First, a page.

The late Peter Hochachka was best known as a world leader in the field of biochemical adaptation - how molecules make organisms work best within their own specific environmental conditions' is the way that a Sciencereview of one of his recent books described his research area. Perhaps because a major part of his work focused on defense adaptations against limiting oxygen (where he was the unchallenged world leader for some three decades), he recognized early on the implications for areas far beyond his own disciplinary boundaries. He facilitated important and stimulating back-and-forth interactions between pure and applied (mainly clinical) research fields and became one of the world's theoreticians on hypoxia defense mechanisms. Within his own university community, recognition of his awe-inspiring inter-disciplinary method led to cross appointments into the Division of Sports Medicine, the Department of Radiology, the Brain Research Center and the Prostate Center at Vancouver General Hospital. Indeed, he is probably the only scientist on earth to have written a seminal paper on the hypoxia connection in prostate cancer with co-authors that included surgeons involved in his own prostate cancer therapy!This is a quintessential example of the two-way communications between science and technology that Peter had the magic to facilitate.

I was one of many young undergraduates in the early 1970s who were weaned on Peter Hochachka and George Somero's first book Strategies of Biochemical Adaptation'. Until reading that book, biochemistry to me was a dim and dismal affair, set in stone to memorize, in a whole host of unmemorable textbooks. Then came Strategies', breathing life into a subject I had all but given up on. Suddenly, biochemistry became a dynamic subject: it was revealed how enzymes and their isoforms could be tailor-made to enable animals to cope with environmental extremes of temperature, pressure and oxygen availability. It also revealed how these enzymes could be differentially expressed in the course of one's lifetime as well as in an evolutionary time frame. These early insights in evolutionary adaptation provided a theoretical framework within which adaptational biology could grow and flourish. Hochachka's gift was to see connections that others could not,to seamlessly integrate seemingly unrelated areas into a cohesive whole. He was both theoretician and empiricist, whose stature in the scientific community is best witnessed by the breadth of those that read him. Clinicians read him to understand more about the cellular basis of renal failure, stroke and heart disease, researchers in sports medicine to see what sets the limits on elite performance, and zoologists to understand how biochemical adaptations arising through evolutionary history separate the tortoise from the hare.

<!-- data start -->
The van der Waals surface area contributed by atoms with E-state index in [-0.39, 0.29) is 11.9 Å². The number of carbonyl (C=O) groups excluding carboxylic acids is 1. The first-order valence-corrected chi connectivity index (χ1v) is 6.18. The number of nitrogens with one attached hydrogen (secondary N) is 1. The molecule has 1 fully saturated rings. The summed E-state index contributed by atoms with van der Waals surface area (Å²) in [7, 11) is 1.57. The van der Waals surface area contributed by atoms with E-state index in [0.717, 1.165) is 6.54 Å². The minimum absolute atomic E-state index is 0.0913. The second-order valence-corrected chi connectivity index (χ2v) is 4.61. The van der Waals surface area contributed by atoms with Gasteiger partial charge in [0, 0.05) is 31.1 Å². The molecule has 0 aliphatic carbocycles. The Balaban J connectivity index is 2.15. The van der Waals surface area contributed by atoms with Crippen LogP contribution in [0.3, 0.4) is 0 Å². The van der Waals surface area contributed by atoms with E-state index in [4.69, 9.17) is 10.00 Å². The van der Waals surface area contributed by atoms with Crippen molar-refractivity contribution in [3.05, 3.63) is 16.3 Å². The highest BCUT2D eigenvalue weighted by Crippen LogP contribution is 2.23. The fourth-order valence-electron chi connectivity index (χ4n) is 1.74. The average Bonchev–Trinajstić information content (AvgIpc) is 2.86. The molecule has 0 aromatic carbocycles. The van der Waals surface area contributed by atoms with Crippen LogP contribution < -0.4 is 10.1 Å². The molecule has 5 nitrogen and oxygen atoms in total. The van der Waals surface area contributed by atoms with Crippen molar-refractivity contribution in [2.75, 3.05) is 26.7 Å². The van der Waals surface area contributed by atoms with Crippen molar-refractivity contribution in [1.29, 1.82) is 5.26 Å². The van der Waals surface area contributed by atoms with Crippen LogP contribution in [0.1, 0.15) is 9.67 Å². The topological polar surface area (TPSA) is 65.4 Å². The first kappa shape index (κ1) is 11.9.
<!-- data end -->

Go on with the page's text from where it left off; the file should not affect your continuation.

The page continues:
Peter Hochachka's laboratory was guided by the August Krogh principle where for almost every problem there is an animal upon which it can be most conveniently studied. Over the years, various aspects of metabolic adaptation to limiting O2 availability were dutifully explored with marine invertebrates, hypoxia-tolerant fishes, diving turtles, marine mammals,especially the Antarctic Weddell seal, and humans, especially high-altitude-adapted natives. Various aspects of exercise adaptations were contemporaneously explored using fishes, seals, greyhounds, thoroughbreds, llamas, hummingbirds,rats, moles, shrews and humans. The Hochachka philosophy was to adapt technology to the problem rather than to apply a single kind of technology to a variety of animals.

The idea for this Review Volume arose out of a conversation I had with Peter Hochachka in the autumn of 2000. I had just read his 1999 review article entitled The metabolic implications of intracellular circulation'(Proc. Natl. Acad. Sci. USA 96, 12233-12239) and asked him if he felt it might be timely to produce a JEB Review Volume dedicated to this theme. He took up the challenge with his usual blend of good humour and unbridled enthusiasm. Within six months of that conversation, I received his Mark 1'list of prospective authors and topics under the title Roles of Intracellular Movement and Intracellular Structure in Metabolic Regulation'. By that time, we had also recruited our colleague Peter Lutz into the fray. With few exceptions, all of the people we initially contacted were quick to respond in the affirmative and if they did not they got a call from P.W.H. who pointed out the error of their ways! The range of authors and topics herein highlights the breadth and scope of Peter Hochachka and his vision of where the future lies in the study of metabolic regulation.